Kelgray and Beyond

int game_engine(void) {

Heroes

I spent a few hours yesterday getting myself caught up on the wildly popular TV program Heroes.  I’d missed the last four episodes and was planning on waiting until the DVDs came out to watch any more, but the lack of things to do at my current place of employment, the fact that I had gone through every topic in the Fallout 3 forums, and my coworkers insistence on chatting (though to be fair, only slightly) about the latest episode made me seek out and watch the last few episodes.  After re-watching the last few episodes I became a bit more certain about a few things that I’d thought about earlier in the series, so I figured now I should write them out somewhere so that I can truly say “I told you so” if what I believe actually comes to pass.

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April 27, 2007 Posted by | Heroes, Television, TV | Leave a comment

The Charactorial Theory of Roleplaying Games

Last time I started to talk about the Charactorial Theory o f Roleplaying Games, but I left the definition of what that is somewhat vague.  So now let’s explore it a bit further and see if we can make this work as a solution to the demarcation of roleplaying games.

 So the Characrtorial Theory of Roleplaying Games states that a game is a roleplaying game if and only if you are able to define your character through the game mechanics.  So let’s start by defining what’s meant by game mechanics.  If this term is used too loosely then any game that allows you to enter a description about your character would be included, so we have to be a bit more specific and say that it is the in-game mechanics that matter.  That is to say the part of the game where you actually consider yourself to be playing, rather than the part where you are setting yourself up, getting ready to play.  So the actual character creation part of any game would be excluded in the Charactorial theory of roleplaying games.  Which would mean that according to this theory, it wouldn’t matter what “class” of character you are, be it mage, thief, warrior, etc.  The game mechanics that are set up because of the character creation, therefore, also wouldn’t matter, as we would say that you would simply be playing a different version of the game.  Basically, if your character relies on the game mechanics for his/her definition, then the game mechanics cannot rely on your character for theirs.  One or the other has to come first, and so we’re saying that the game mechanics must come first and the character be made out of them. Continue reading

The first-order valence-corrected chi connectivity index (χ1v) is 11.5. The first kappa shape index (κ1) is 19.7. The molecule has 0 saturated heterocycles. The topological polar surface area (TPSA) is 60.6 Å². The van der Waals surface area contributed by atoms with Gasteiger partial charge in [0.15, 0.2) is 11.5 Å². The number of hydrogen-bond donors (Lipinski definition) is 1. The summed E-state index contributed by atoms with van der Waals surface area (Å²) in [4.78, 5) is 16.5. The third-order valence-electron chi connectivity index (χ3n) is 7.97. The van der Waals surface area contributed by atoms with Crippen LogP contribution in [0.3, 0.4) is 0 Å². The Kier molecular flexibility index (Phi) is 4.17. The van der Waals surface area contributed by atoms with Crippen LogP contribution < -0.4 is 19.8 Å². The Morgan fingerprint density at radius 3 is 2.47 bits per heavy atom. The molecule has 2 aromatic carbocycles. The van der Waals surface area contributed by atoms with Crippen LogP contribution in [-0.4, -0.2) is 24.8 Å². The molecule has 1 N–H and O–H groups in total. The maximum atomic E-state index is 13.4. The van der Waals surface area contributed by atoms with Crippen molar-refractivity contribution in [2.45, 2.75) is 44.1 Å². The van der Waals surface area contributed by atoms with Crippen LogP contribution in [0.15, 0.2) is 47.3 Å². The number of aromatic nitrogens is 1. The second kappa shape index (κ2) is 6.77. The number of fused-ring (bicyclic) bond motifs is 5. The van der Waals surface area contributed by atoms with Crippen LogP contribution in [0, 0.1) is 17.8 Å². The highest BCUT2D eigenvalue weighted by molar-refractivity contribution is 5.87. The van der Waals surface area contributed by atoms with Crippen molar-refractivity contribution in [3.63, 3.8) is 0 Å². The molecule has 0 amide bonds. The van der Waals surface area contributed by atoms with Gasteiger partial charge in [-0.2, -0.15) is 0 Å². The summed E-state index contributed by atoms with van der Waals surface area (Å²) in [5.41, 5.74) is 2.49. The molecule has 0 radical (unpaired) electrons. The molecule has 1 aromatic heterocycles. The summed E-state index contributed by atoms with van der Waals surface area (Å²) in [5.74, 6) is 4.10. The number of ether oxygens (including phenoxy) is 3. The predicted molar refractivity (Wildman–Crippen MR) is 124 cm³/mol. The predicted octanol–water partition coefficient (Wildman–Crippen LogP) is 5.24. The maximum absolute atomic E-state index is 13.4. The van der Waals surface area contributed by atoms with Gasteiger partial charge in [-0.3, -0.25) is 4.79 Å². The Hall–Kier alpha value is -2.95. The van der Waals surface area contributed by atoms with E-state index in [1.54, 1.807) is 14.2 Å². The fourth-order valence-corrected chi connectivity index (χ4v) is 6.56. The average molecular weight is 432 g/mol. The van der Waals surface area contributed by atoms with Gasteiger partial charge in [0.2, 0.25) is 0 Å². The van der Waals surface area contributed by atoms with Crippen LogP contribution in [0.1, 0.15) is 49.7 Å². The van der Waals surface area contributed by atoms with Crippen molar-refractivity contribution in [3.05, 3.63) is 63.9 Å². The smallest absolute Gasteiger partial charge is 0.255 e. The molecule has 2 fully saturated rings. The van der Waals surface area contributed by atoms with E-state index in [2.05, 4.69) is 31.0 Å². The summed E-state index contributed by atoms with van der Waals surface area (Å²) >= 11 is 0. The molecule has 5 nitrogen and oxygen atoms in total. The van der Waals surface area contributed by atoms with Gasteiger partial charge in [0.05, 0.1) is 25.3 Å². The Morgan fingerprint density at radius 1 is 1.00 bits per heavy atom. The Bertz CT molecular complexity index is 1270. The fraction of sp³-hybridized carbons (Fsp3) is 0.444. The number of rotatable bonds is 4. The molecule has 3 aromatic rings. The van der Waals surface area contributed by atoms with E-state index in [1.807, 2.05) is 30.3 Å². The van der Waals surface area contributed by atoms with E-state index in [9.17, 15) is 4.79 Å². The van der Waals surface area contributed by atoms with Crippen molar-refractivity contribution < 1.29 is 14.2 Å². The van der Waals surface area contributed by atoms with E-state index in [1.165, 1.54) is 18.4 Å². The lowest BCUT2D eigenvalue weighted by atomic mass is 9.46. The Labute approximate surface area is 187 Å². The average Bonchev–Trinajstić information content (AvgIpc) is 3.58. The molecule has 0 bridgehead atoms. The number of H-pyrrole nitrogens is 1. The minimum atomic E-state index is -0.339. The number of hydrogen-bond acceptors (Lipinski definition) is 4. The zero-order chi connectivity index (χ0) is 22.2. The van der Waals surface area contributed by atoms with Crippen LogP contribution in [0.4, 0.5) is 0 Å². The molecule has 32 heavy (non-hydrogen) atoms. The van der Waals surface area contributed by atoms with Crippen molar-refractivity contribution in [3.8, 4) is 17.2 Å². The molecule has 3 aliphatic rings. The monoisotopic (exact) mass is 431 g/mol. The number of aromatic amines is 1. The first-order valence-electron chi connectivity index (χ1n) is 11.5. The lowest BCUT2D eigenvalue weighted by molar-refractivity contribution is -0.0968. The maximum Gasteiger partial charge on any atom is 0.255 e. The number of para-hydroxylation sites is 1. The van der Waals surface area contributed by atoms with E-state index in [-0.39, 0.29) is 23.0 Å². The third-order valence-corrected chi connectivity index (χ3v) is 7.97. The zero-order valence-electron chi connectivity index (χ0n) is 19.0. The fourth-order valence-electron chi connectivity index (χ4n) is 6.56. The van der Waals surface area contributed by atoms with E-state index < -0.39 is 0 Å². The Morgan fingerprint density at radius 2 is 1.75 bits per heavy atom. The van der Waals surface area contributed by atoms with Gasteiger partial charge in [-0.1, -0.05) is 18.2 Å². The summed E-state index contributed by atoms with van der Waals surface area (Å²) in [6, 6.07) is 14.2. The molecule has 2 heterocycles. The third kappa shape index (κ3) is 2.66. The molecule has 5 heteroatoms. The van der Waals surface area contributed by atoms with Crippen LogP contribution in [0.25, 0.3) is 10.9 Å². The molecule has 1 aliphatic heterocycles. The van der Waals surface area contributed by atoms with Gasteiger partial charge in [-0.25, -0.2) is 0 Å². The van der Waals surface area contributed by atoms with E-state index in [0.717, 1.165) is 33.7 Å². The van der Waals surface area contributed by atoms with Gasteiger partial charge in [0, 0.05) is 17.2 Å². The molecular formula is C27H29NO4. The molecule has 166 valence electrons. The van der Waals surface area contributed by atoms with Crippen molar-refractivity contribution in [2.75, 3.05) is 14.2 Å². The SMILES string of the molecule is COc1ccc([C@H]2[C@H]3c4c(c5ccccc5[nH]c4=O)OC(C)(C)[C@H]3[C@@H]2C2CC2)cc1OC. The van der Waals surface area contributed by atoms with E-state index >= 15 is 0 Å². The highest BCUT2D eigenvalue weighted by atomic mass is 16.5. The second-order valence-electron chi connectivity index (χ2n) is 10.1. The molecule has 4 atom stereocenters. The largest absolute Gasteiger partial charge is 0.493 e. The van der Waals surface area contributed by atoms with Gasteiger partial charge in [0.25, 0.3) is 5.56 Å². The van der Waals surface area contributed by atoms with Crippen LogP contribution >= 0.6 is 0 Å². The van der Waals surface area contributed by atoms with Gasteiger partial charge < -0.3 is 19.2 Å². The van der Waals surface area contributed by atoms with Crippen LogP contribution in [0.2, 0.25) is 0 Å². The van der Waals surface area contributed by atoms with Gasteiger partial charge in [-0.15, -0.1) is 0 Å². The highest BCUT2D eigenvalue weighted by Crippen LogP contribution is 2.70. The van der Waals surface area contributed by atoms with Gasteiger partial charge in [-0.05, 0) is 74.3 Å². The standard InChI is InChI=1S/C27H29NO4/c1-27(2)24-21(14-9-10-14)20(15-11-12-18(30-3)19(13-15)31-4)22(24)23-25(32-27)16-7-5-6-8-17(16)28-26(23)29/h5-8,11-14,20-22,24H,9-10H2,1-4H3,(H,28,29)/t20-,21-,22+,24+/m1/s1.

April 25, 2007 Posted by | Epistomology, Ethics, Fallout, Games, Metaphysics, Oblivion, Philosophy, Roleplaying Games, RPG, Technology, Videogames | 6 Comments

Philosophy of Video Games

Or more accurately, the philosophy of RPG video games.  After spending a small amount of time in Bethesda’s Fallout 3 forums I found a point where two of my passions meet.  Philosophy and videogames. I wanna try to demarcate an RPG and a non-RPG.  Now we could start here with a history of videogames and the RPG genre, but instead let’s start at the present.  Games as they are now.  What makes a game a roleplaying game?

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April 23, 2007 Posted by | Ethics, Fallout, Games, Logic, Philosophy, Roleplaying Games, RPG, Videogames | 5 Comments

And We’re Back

I just realised that the last post I made before taking my little hiatus was about online gaming which must have made me seem like much more of an uber-nerd than I actually am.  I feel the need to state now for the record that my lack in posting new and wonderful news about the universe of Taylor was not due to the fact that I was playing a game with friends while chatting on teamspeak (though that did happen once or twice).  The truth is, I lost my job and therefore lost the time that I normally post.  Fortunately I have a new job now at which I have access to el interneto and so I’m back posting.  So, time for a summary of what I feel is important.

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April 20, 2007 Posted by | Computer Programming, Fallout, Games, Generalities, Kelgray Arena, Logic, programming, Videogames | 1 Comment

Back In The Den Of Evil

I finally done it.  After years of abstaining I’ve finally gone back to playing a MMORPG.  I’m back on Star Wars Galaxies and I’m impressed.  They’ve done so much with it, the only thing they’re missing now is people.  The marketing wizards at WoW took so many people from SWG that they left the planets barren and abandoned.  It’s a problem that could be easily solved if it weren’t such a good game.  One of the coolest parts of SWG is how player-driven it is.  The best weapons and items and buffs and drugs and food are all player made.  So the economy is completely player driven.  They bring in quests that let people make more money and the prices of things will drive itself up as players realize that there’s more money to be passed around.  As part of the player-driven game-play there are player made cities.  That’s where the problem comes in.

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April 3, 2007 Posted by | Computer Programming, Games, programming, Star Wars, Star Wars Galaxies, Technology, Videogames | Leave a comment